Aries is one of the constellations of the zodiac, the groups of stars through which the apparent course of the sun passes during the year. It is located in the Northern Hemisphere between Pisces to the west and Taurus to the east. The name Aries is Latin for ram, and its symbol is (Unicode ♈), representing a ram's horns. It is one of the 48 constellations described by the 2nd century astronomer Ptolemy, and remains one of the 88 modern constellations. It is a mid-sized constellation, ranking 39th overall size, with an area of 441 square degrees (1.1% of the celestial sphere).
Although Aries came to represent specifically the ram whose fleece became the Golden Fleece of Ancient Greek mythology, it has represented a ram since late Babylonian times. Before that, the stars of Aries formed a farmhand. Different cultures have incorporated the stars of Aries into different constellations including twin inspectors in China and a porpoise in the Marshall Islands. Aries is a relatively dim constellation, possessing only four bright stars: Hamal (Alpha Arietis, second magnitude), Sheratan (Beta Arietis, third magnitude), Mesartim (Gamma Arietis, fourth magnitude), and 41 Arietis (also fourth magnitude). The few deep-sky objects within the constellation are quite faint and include several pairs of interacting galaxies. Several meteor showers appear to radiate from Aries, including the Daytime Arietids and the Epsilon Arietids.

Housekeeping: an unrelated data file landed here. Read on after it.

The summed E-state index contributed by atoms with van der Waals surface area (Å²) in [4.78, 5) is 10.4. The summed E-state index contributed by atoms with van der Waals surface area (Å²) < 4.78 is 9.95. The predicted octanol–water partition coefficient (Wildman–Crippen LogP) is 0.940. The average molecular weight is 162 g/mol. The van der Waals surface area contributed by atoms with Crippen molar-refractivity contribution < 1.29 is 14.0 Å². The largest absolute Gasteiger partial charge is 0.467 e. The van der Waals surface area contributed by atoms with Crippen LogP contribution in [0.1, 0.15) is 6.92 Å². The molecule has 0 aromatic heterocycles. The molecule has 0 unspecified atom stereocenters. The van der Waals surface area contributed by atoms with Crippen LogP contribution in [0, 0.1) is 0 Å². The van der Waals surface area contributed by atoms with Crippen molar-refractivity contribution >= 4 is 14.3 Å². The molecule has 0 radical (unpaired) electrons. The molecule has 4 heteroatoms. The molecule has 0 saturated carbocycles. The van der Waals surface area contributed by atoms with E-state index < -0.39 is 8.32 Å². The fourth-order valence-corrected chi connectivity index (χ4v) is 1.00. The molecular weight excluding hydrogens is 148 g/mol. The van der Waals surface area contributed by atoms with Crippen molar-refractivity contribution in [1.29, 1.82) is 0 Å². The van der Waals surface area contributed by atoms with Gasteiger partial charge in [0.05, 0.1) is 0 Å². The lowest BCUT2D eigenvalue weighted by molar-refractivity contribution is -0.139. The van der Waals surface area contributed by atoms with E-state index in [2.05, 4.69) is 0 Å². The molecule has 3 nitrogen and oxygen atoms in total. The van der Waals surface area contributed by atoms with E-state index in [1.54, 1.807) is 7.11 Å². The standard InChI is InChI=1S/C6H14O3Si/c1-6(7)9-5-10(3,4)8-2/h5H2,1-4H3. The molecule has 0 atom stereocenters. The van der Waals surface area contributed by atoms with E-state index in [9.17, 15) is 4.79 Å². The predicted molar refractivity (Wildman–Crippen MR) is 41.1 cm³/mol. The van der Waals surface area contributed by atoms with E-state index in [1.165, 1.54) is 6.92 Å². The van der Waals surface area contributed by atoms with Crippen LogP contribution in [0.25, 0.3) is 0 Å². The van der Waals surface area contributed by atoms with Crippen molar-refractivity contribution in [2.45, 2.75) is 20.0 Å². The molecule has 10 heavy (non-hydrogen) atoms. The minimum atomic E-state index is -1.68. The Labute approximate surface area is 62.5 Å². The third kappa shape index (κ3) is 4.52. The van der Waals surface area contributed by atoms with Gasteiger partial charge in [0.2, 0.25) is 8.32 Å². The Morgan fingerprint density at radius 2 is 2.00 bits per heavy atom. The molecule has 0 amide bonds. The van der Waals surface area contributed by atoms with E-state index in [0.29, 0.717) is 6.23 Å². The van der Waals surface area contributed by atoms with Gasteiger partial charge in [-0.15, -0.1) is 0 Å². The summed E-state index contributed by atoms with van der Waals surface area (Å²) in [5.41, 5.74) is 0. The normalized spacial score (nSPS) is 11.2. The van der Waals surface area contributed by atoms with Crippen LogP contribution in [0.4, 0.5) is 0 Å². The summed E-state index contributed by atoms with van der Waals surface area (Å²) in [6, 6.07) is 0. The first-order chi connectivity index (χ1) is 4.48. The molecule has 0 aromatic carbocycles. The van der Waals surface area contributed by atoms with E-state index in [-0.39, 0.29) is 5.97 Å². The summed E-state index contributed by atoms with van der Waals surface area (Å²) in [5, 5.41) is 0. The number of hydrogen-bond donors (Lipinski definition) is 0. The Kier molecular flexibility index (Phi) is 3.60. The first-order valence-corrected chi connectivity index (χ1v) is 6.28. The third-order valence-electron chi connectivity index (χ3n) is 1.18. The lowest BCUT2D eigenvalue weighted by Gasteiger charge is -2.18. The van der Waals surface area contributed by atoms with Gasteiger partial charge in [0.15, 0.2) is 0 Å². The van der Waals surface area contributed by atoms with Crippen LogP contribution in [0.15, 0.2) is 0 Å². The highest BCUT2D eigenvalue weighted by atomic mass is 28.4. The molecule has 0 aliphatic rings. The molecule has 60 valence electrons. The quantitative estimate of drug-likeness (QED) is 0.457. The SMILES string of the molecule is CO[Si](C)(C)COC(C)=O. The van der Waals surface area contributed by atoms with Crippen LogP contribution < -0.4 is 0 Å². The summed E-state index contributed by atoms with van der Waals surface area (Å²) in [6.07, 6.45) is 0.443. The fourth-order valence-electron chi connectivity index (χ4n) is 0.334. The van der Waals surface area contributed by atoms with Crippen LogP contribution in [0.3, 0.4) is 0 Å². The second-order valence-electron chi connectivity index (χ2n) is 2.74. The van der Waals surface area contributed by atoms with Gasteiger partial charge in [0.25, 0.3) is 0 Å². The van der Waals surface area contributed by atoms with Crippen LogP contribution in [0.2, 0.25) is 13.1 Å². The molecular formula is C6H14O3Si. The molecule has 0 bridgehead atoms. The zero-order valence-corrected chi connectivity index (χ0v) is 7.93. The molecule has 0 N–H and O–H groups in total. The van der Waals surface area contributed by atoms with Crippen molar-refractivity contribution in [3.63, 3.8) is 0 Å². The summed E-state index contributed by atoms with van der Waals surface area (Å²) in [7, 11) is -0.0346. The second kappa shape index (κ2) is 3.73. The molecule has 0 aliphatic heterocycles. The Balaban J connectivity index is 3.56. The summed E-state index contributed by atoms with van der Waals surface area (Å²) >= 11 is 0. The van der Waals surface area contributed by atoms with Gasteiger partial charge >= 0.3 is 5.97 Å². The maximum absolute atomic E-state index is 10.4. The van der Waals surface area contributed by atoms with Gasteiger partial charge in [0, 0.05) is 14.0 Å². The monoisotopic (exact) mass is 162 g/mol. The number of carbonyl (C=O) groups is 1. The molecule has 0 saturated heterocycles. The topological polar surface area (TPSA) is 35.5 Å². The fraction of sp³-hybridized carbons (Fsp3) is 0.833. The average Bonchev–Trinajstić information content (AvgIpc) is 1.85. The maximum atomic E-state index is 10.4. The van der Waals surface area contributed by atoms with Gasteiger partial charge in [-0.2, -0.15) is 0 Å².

Read more about Aries (constellation): History and Mythology